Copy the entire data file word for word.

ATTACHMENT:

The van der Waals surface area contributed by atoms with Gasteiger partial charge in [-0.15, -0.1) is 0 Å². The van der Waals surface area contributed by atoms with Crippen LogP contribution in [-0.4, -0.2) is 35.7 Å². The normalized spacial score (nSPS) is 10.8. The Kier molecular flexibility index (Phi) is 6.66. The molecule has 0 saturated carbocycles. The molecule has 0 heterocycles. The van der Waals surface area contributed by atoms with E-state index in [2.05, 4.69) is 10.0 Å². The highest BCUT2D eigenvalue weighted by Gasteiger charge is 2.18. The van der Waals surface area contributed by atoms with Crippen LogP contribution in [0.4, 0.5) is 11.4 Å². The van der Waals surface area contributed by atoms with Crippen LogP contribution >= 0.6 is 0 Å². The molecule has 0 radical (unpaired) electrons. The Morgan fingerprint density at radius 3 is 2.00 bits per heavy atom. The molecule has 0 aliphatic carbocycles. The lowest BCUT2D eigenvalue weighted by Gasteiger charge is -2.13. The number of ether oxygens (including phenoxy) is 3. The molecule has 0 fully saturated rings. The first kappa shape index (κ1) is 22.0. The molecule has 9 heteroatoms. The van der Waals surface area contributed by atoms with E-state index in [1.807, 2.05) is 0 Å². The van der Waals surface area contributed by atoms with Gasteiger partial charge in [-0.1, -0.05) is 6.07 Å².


The van der Waals surface area contributed by atoms with Gasteiger partial charge in [-0.15, -0.1) is 0 Å². The van der Waals surface area contributed by atoms with Crippen LogP contribution in [-0.4, -0.2) is 35.7 Å². The normalized spacial score (nSPS) is 10.8. The Kier molecular flexibility index (Phi) is 6.66. The molecule has 0 saturated carbocycles. The molecule has 0 heterocycles. The van der Waals surface area contributed by atoms with E-state index in [2.05, 4.69) is 10.0 Å². The highest BCUT2D eigenvalue weighted by Gasteiger charge is 2.18. The van der Waals surface area contributed by atoms with Crippen LogP contribution in [0.4, 0.5) is 11.4 Å². The van der Waals surface area contributed by atoms with Crippen LogP contribution >= 0.6 is 0 Å². The molecule has 0 radical (unpaired) electrons. The Morgan fingerprint density at radius 3 is 2.00 bits per heavy atom. The molecule has 0 aliphatic carbocycles. The lowest BCUT2D eigenvalue weighted by Gasteiger charge is -2.13. The number of ether oxygens (including phenoxy) is 3. The molecule has 0 fully saturated rings. The first kappa shape index (κ1) is 22.0. The molecule has 9 heteroatoms. The van der Waals surface area contributed by atoms with E-state index in [1.807, 2.05) is 0 Å². The van der Waals surface area contributed by atoms with Gasteiger partial charge in [-0.1, -0.05) is 6.07 Å².